Thursday September 19, 2019
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Social media use may affect teenagers’ real life relationship

The study showed that teenagers from families with a household income of less than $35,000 per year spent three more hours a day on screen media watching TV and online videos than teenagers in families with an annual income of more than $100,000

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The increased use of social media has led to many differences among teenagers.
The increased use of social media has led to many differences among teenagers. Wikimedia Commons
Even as effects of social media use on mental well-being is hotly debated, a new study says that spending too much time online can create problems in real life relationships with teenagers and vice versa.
Results of a survey conducted by Professor Candice Odgers of the University of California, Irvine and her colleagues showed teenagers from low-income families reported more physical fights, face-to-face arguments and trouble at school that spilt over from social media.
On the other hand, the researchers found that adolescents from economically disadvantaged households are also more likely to be bullied and victimised in cyberspace.
“The majority of young people appear to be doing well in the digital age, and many are thriving with the new opportunities that electronic media provides. But those who are already struggling offline need our help online too,” Odgers said.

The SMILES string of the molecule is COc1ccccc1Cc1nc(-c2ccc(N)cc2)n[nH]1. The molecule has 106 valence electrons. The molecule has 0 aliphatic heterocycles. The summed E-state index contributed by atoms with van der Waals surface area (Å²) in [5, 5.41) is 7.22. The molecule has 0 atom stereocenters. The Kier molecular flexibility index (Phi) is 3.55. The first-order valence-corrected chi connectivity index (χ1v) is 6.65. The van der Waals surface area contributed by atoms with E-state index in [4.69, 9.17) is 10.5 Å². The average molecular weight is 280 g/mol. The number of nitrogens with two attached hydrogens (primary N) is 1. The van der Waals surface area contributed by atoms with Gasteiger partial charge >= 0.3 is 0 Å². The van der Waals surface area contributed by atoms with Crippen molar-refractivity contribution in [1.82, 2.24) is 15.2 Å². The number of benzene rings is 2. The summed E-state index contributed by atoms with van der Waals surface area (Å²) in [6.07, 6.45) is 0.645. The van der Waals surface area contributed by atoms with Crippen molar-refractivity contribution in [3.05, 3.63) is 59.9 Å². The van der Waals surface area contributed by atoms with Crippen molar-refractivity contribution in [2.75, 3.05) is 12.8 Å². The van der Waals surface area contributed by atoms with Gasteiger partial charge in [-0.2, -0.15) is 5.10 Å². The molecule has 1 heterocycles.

In a commentary published in the journal Nature, Odgers argued that while smartphones should not be seen as universally bad, vulnerable teenagers experience greater negative effects on life online.
In her survey of North Carolina schoolchildren, 48 percent of 11-year-olds said they owned a mobile phone as did eighty-five percent of 14-year-olds.
In her survey of North Carolina schoolchildren, 48 percent of 11-year-olds said they owned a mobile phone as did eighty-five percent of 14-year-olds. Wikimedia Commons
“What we’re seeing now may be the emergence of a new kind of digital divide, in which differences in online experiences are amplifying risks among already vulnerable adolescents,” said Odgers, who is also a fellow in Canadian Institute for Advanced Research’s Child & Brain Development programme.
For the last 10 years, Odgers has been tracking adolescents’ mental health and their use of smartphones.
In her survey of North Carolina schoolchildren, 48 percent of 11-year-olds said they owned a mobile phone as did eighty-five percent of 14-year-olds.
The study showed that teenagers from families with a household income of less than $35,000 per year spent three more hours a day on screen media watching TV and online videos than teenagers in families with an annual income of more than $100,000.
The increased screen time could also convert to more problems offline, the findings showed.